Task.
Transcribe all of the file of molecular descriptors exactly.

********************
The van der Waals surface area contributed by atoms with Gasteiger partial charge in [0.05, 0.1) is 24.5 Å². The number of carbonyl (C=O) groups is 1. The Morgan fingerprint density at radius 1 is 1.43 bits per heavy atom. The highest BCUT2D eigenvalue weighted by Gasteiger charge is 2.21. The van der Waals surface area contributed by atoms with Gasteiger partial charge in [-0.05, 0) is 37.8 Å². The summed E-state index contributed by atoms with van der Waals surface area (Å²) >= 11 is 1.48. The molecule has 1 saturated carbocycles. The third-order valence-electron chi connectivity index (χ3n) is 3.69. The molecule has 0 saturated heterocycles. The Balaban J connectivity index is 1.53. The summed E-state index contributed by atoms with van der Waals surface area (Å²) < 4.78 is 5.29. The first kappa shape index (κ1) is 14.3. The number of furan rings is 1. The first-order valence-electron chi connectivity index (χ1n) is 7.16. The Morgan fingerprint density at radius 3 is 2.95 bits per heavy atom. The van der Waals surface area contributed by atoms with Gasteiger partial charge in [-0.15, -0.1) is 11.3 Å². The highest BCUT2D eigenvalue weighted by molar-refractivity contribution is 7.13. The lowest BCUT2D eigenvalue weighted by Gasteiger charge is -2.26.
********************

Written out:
The van der Waals surface area contributed by atoms with Gasteiger partial charge in [0.05, 0.1) is 24.5 Å². The number of carbonyl (C=O) groups is 1. The Morgan fingerprint density at radius 1 is 1.43 bits per heavy atom. The highest BCUT2D eigenvalue weighted by Gasteiger charge is 2.21. The van der Waals surface area contributed by atoms with Gasteiger partial charge in [-0.05, 0) is 37.8 Å². The summed E-state index contributed by atoms with van der Waals surface area (Å²) >= 11 is 1.48. The molecule has 1 saturated carbocycles. The third-order valence-electron chi connectivity index (χ3n) is 3.69. The molecule has 0 saturated heterocycles. The Balaban J connectivity index is 1.53. The summed E-state index contributed by atoms with van der Waals surface area (Å²) < 4.78 is 5.29. The first kappa shape index (κ1) is 14.3. The number of furan rings is 1. The first-order valence-electron chi connectivity index (χ1n) is 7.16. The Morgan fingerprint density at radius 3 is 2.95 bits per heavy atom. The van der Waals surface area contributed by atoms with Gasteiger partial charge in [-0.15, -0.1) is 11.3 Å². The highest BCUT2D eigenvalue weighted by molar-refractivity contribution is 7.13. The lowest BCUT2D eigenvalue weighted by Gasteiger charge is -2.26.